(12) Ray Liotta, LHP-Opted to attend Tulane University, and is has already started 2 games for the Green Tide (as of 2/22/02).
(20) Joshua Smith, RHP- At first was scheduled to attend an Arizona JC or CC, but Arizona State caught wind of his abilities (a big, projectable frame & a high-90s fastball) and wisely offered him a scholarship.
(22) Damarius Bilbo, OF/RHP-Attending Georgia Tech on a football scholarship as their next quarterback. Very athletic, and while he is not currently on their baseball team, he still would have to be re-drafted to be offered & sign a contract.
(31) Andrew Sigerich, RHP-University of Illinois, Chicago.
(38) Ross Hawley, RHP-Transferred from Augustana College to Kansas State.
(39) Travis Johnson, OF-Opted to attend the University of Mississippi.
(40) Jeremy Wilson, C (local boy from Catholic Central HS in Burlington, WI)-Opted to attend Austin Peay.
(46) Jordan Szabo, OF-Opted to attend the University of California in Irvine.
Eligible for the DFE process, and may be signed up to a week prior to this June's Amateur Free Agent Draft:
(15) Timothy Dillard, C-Currently attending Itwawmba Community College in Mississippi.
(17) Justin Wilson, LHP-Currently attending Chandler-Gilbert Community College in Arizona (will be teammates with DFE candidate Stephen Hunter, both of whom attend the same school that last year's signed draftees Dennis Sarfate & Travis Hinton hail from).
(26) Manuel Parra, LHP-Decided to return American River College in Florida.
(29) Jamie McAlister, RHP-Currently attending Jefferson College.
(32) Jon Calmes, RHP-Currently attending Columbia Basin CC in Washington.
(33) Greg Esteves, SS-Currently attending Gulf Coast CC.
(34) Faurieuir Miller, OF-Attended Laney Junior College last year in California, but everything I have seen has him reportedly out of baseball, still making him eligible for the DFE process.
(35) Stephen Hunter, OF-As mentioned above, attending Chandler-Gilbert CC, however, he is a returning student & player.
(45) Jason Costello, LHP- Currently attending St. Petersburg Junior College in Florida.
(47) Joseph Constentino, OF-Currently attending the CC of Southern Nevada.
(48) Brian Harper, LHP-Currently attending Westark JC in Arkansas.
(49) Nicolas Stillwagon, C-Currently attending Mississippi Gulf Coast CC.
The next natural question is to wonder which prospects the Brewers may be following and in what areas they may be looking for each prospect to improve upon. I don't have a scouting report on most of these individuals, but I can break down a few of them, and from there we can make intelligent guesses as to the strengths & weaknesses of the other eligible players.
Manuel Parra is a 6'2", 185 pound lefty that is noted to be more of a finesse pitcher with a good curveball. The Brewers are likely looking for Parra to add a little velocity and possibly life to his fastball, and it's a good chance they're also looking for him to round out his overall repetoire to give batters different pitches to look at should he remain a finesse lefty.
Jamie McAlister is a 6'2" 195 pound righty that throws in the mid-80s yet throws an outstanding changeup. The changeup alone is probably what got the Brewers' attention, as it is usually the last pitch any given pitcher masters. In this case, McAlister doesn't have the luxury of being a lefty in which he can get away with pitching consistently in the mid-80s. No doubt the Brewers are looking for him to add some much-needed zip to his fastball.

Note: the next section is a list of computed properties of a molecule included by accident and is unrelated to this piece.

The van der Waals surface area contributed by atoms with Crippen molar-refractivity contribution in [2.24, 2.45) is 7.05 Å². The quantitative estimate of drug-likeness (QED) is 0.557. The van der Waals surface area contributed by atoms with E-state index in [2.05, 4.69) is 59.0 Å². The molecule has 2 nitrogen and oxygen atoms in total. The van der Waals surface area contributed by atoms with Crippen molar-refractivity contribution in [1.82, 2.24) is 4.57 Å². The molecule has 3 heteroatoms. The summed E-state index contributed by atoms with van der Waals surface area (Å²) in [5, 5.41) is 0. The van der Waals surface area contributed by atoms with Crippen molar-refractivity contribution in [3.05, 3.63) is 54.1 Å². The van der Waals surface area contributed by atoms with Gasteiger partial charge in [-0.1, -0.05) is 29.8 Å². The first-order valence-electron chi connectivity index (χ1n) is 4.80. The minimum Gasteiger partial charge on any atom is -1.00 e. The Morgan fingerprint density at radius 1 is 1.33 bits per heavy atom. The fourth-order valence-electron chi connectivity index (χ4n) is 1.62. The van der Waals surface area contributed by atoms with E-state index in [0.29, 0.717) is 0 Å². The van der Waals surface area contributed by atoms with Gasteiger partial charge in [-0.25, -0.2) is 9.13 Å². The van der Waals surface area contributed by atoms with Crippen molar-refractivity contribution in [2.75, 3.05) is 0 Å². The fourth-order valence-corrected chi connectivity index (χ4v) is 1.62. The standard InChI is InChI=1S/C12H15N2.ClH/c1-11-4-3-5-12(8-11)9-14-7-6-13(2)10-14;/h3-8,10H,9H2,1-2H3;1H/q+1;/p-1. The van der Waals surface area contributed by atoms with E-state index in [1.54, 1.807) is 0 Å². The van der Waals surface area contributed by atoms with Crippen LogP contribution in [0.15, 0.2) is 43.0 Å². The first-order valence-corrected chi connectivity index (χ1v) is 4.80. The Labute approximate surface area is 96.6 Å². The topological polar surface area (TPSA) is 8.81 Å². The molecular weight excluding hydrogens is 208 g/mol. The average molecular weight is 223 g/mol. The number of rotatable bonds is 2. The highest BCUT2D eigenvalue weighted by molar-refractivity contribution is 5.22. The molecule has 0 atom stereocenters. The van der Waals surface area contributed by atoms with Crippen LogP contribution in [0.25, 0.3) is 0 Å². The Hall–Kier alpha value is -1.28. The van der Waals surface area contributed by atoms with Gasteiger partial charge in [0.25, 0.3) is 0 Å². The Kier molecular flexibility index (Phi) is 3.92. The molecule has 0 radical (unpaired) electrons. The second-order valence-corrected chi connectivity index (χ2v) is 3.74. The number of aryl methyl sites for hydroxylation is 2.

Greg Esteves is a very athletic SS that likely doesn't overwhelm anybody with his tool set. However, he obviously did something at the Dunedin Tournament (the event in which he made somewhat of a name for himself) to catch the Brewers' attention, and likely will be watched to see if he can continue to flash the moments of brilliance he did with Brewers scout Tom McNamara in attendance. It was at the same event in which the Brewers likely took interest in their 7th round pick & signee, Taylor McCormack. Both McCormack & Esteves were named to the all-tournament team for their performances.
Of the remaining DFE candidates, 3 are left-handed pitchers, 1 is a right- handed pitcher, there are 2 catchers (always added for depth in any given minor league system) and 3 outfielders (an area in which Brewers' GM Dean Taylor recently has stated he would like to address within the minor league system). They all must have done something right to warrant them getting the attention necessary to be drafted in the first place.
As with anything else, especially in sports and especially in baseball, time will tell. At least now we have a good idea of which unsigned draftees from last June's draft are still eligible to be signed, and when that time comes in late May, we'll have a better idea of what the Brewers were looking for in particular. If none are signed, we can only assume:
1. That either the Brewers elected not to invest much into the DFE process, which I highly doubt.
2. That none of the players in question did anything to justify a professional baseball deal.
3. They did so well as to price themselves out of our budget in which they likely will be taken in a round much higher this June than what they were last June.
As always, I expect a happy medium, and I will be sure to update the progress of these eligible DFE candidates likely in the month of May.
I would like to extend a special thanks to Jim Callis of Baseball America who helped me track down the current collegiate affiliation of some of the prospects in question.